As an immigrant to this great city, province, and country, I’ve known one thing very clearly –
that my education is incredibly vital for my identity and success.
My parents have instilled this idea within me since I was young. The stereotypes and generalization may draw that my Asian parents reinforced value on an education to get a high-paying job, but that’s not true. My parents have believed, and still do believe, that an education is the passport to one’s identity – as it places credibility to your passion and vigour and advances one’s intellect to widen one’s perception, knowledge, and compassion. And growing up, I’ve learned that the aforementioned notion is exacerbated for a minority. I arrived in Canada at ten years old and growing up, I experienced conflicting dichotomy between sticking to my Korean culture and wanting to fit in and assimilate to the Canadian way of living. Partially, I dealt with that internal conflict by working to better myself through sports, music, and especially academics. It occurred to me that my identity doesn’t have to be a confined set of western or eastern values, but rather, being shaped by what I know – and pursuing to learn what I don’t know and making myself better each and every day.
Recently, the Regina Public School Board has announced it will no longer offer the International Baccalaureate program, known as the IB program for short. This decision, personally, has upset me, as this program helped me tremendously in shaping my identity. I received my higher-level IB English and history certificates in grade twelve. This program has held value in my life in so many ways. First, the IB curriculum encompassed a holistic, globalized view, which provided greater insight within my studies. For instance, we had an entire chapter of world literature, drawing on translated works from Columbia and Nigeria. These novels had a profound value for all the students, one of which being engaging in discussions on socio-cultural issues within an ethnically diverse classroom. Secondly, the IB program enabled students to challenge the status quo. For instance, the challenging curriculum forced students to adapt better work habits and organization. As well, the extensive ventures such as research papers, theory of knowledge, extended essays, and difficult labs shaped us to think outside the box.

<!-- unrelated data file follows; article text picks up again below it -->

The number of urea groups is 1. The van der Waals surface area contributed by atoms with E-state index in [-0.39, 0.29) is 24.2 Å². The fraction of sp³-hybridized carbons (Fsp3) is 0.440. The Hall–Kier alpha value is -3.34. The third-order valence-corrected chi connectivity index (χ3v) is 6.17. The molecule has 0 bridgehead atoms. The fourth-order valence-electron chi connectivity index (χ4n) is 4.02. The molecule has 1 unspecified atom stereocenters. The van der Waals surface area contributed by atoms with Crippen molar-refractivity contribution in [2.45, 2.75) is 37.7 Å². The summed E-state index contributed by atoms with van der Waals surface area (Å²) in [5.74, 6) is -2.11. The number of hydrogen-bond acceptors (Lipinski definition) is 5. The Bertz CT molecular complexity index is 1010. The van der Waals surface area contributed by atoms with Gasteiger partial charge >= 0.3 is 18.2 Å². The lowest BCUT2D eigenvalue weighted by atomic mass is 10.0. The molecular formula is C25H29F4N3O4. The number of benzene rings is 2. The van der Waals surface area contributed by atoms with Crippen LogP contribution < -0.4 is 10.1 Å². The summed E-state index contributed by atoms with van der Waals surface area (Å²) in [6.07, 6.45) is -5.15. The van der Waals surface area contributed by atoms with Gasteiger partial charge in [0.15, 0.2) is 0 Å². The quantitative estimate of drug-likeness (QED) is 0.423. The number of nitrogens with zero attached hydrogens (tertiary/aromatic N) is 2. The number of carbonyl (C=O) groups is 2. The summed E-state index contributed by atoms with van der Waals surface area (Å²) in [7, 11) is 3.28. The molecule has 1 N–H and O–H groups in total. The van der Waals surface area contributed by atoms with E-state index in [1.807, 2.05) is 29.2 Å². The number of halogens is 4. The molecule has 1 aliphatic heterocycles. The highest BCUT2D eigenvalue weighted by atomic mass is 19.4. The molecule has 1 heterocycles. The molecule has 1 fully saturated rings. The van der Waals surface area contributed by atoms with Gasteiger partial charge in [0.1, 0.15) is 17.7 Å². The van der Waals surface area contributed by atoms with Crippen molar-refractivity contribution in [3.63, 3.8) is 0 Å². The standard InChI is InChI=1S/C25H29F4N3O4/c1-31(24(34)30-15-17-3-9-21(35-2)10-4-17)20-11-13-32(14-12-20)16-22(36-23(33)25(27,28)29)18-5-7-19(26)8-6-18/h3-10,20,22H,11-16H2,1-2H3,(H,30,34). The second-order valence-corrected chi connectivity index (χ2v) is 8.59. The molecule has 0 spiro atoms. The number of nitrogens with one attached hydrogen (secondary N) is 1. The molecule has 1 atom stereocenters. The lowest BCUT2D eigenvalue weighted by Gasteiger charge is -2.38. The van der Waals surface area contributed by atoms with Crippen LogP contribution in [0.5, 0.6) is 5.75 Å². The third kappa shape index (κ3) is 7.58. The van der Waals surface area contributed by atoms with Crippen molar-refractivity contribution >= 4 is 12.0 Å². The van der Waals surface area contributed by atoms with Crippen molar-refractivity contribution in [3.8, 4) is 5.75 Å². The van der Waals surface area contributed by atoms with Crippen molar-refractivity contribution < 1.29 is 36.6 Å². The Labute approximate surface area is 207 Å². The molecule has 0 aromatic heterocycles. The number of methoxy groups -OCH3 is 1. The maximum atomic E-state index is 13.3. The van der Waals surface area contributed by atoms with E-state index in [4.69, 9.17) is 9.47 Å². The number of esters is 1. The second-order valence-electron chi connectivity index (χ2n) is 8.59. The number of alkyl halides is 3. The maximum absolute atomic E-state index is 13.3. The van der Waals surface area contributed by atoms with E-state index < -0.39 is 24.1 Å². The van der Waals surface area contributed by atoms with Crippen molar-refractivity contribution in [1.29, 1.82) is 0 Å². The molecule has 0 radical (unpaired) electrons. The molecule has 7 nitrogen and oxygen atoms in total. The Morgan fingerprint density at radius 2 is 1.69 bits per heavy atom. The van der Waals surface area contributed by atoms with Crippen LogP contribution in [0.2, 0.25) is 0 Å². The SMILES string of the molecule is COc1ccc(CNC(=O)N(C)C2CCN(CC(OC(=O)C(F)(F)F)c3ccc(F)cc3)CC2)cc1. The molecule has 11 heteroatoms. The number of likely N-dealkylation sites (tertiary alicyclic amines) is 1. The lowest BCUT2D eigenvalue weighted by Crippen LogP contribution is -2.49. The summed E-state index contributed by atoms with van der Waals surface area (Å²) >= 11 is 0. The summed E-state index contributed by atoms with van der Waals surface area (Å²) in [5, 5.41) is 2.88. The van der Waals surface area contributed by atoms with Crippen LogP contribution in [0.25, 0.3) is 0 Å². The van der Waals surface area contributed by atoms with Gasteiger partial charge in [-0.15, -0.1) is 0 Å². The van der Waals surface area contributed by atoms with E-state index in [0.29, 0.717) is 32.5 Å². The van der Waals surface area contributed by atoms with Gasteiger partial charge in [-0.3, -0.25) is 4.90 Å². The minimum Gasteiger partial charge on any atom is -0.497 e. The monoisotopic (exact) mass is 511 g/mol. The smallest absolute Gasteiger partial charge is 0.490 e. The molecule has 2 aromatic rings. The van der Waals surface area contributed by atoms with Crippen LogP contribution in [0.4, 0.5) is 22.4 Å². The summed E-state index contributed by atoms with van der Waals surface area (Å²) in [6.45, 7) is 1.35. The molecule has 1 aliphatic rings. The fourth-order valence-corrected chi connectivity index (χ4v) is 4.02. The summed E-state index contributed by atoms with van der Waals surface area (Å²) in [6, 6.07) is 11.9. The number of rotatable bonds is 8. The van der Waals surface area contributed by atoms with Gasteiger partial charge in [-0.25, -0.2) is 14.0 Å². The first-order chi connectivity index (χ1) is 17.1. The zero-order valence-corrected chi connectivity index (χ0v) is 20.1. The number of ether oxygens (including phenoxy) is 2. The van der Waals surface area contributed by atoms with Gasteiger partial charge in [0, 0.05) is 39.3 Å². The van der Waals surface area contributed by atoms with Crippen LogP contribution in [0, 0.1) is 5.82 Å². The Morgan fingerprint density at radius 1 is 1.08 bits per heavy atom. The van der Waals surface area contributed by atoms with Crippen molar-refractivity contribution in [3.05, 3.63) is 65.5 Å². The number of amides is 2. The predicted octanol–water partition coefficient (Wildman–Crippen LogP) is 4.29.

My parents have believed, and still do believe, that an education is the passport to one’s identity…”
Many at the Regina Public School Board claim that the program is expensive and that the AP program is a viable alternative. I’d argue those claims on several fronts, as the IB program is an incredibly positive societal externality. It sets students up for academic success within post-secondary institutions by improving students’ work habits, and allows students to attain university credits. In addition, the curriculum harnesses a global perspective, which in our dynamic and diverse workforces is an invaluable asset. As well, the program allows for professional development for our educators that can diffuse into other areas of our educational systems.
A natural counterargument can be made that an advanced placement program will achieve those objectives at a fraction of a cost. However, the relativist argument isn’t valid because the substance and logistics of the programs are incomparable. There are only a few advanced placement classes at each high school; for example, one high school may offer AP math and psychology while another may offer AP history and English. In contrast, an IB program is holistic and gives students an opportunity to pursue all relevant subjects. As a result, students can diversify their academic pursuits and further develop their work habits and organization due to the strenuous nature of the full course. Secondly, the IB and AP curriculum are vastly different – the AP curriculum is an accelerated program while the IB program is distinct. Therefore, the contents of the curriculum are incomparable.
We treat high schools as a beacon for critical personal development. We encourage students to shape their identities through various extra-curricular activities, through an extensive portfolio of athletic and artistic programs. It seems incredibly backward that we don’t foster this personal growth through the medium of challenging academics, when education is the primary objective of an educational institution. It seems backward that we don’t try and grow this great program through real marketing strategies like going to elementary schools to advertise it. Instead, the school board relocated it so that it has an eventual excuse to eliminate it due to low enrolment in a transition year. And also, it seems incredibly backward that we’d undermine, discourage, and make less of the primary social and economic vehicle in which young from every demographic can shape their identities through education.
The Regina Public School Board should implement strategies and investments that grow our students to shape themselves to be the best that they can be – instead of making their balance sheets look better.